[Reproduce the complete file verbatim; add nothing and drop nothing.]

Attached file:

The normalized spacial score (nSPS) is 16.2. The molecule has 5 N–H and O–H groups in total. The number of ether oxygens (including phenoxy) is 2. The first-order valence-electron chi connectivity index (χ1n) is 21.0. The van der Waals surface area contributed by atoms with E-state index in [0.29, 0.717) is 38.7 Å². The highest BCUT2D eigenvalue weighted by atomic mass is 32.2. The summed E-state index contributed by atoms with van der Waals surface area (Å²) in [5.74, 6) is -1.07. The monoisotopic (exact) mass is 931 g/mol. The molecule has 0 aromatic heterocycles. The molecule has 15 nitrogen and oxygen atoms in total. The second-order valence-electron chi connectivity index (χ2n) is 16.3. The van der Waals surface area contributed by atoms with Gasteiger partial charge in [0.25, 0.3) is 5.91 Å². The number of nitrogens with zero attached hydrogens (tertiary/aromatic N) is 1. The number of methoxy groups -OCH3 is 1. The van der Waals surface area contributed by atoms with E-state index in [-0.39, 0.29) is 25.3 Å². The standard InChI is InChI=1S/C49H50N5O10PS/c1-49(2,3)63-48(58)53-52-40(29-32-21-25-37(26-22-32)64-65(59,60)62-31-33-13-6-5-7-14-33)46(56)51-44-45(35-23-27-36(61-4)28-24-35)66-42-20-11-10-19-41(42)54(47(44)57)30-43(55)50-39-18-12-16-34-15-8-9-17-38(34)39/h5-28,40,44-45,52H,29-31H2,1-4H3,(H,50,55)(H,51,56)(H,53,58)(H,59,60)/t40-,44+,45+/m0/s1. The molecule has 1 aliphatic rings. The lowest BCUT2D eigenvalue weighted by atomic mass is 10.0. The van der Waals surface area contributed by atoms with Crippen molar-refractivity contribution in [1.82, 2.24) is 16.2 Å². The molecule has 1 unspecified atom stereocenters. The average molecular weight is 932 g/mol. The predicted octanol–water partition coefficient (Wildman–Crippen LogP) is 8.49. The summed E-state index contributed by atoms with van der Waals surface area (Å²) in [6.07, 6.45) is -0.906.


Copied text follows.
The normalized spacial score (nSPS) is 16.2. The molecule has 5 N–H and O–H groups in total. The number of ether oxygens (including phenoxy) is 2. The first-order valence-electron chi connectivity index (χ1n) is 21.0. The van der Waals surface area contributed by atoms with E-state index in [0.29, 0.717) is 38.7 Å². The highest BCUT2D eigenvalue weighted by atomic mass is 32.2. The summed E-state index contributed by atoms with van der Waals surface area (Å²) in [5.74, 6) is -1.07. The monoisotopic (exact) mass is 931 g/mol. The molecule has 0 aromatic heterocycles. The molecule has 15 nitrogen and oxygen atoms in total. The second-order valence-electron chi connectivity index (χ2n) is 16.3. The van der Waals surface area contributed by atoms with Gasteiger partial charge in [0.25, 0.3) is 5.91 Å². The number of nitrogens with zero attached hydrogens (tertiary/aromatic N) is 1. The number of methoxy groups -OCH3 is 1. The van der Waals surface area contributed by atoms with E-state index in [-0.39, 0.29) is 25.3 Å². The standard InChI is InChI=1S/C49H50N5O10PS/c1-49(2,3)63-48(58)53-52-40(29-32-21-25-37(26-22-32)64-65(59,60)62-31-33-13-6-5-7-14-33)46(56)51-44-45(35-23-27-36(61-4)28-24-35)66-42-20-11-10-19-41(42)54(47(44)57)30-43(55)50-39-18-12-16-34-15-8-9-17-38(34)39/h5-28,40,44-45,52H,29-31H2,1-4H3,(H,50,55)(H,51,56)(H,53,58)(H,59,60)/t40-,44+,45+/m0/s1. The molecule has 1 aliphatic rings. The lowest BCUT2D eigenvalue weighted by atomic mass is 10.0. The van der Waals surface area contributed by atoms with Crippen molar-refractivity contribution in [1.82, 2.24) is 16.2 Å². The molecule has 1 unspecified atom stereocenters. The average molecular weight is 932 g/mol. The predicted octanol–water partition coefficient (Wildman–Crippen LogP) is 8.49. The summed E-state index contributed by atoms with van der Waals surface area (Å²) in [6.07, 6.45) is -0.906.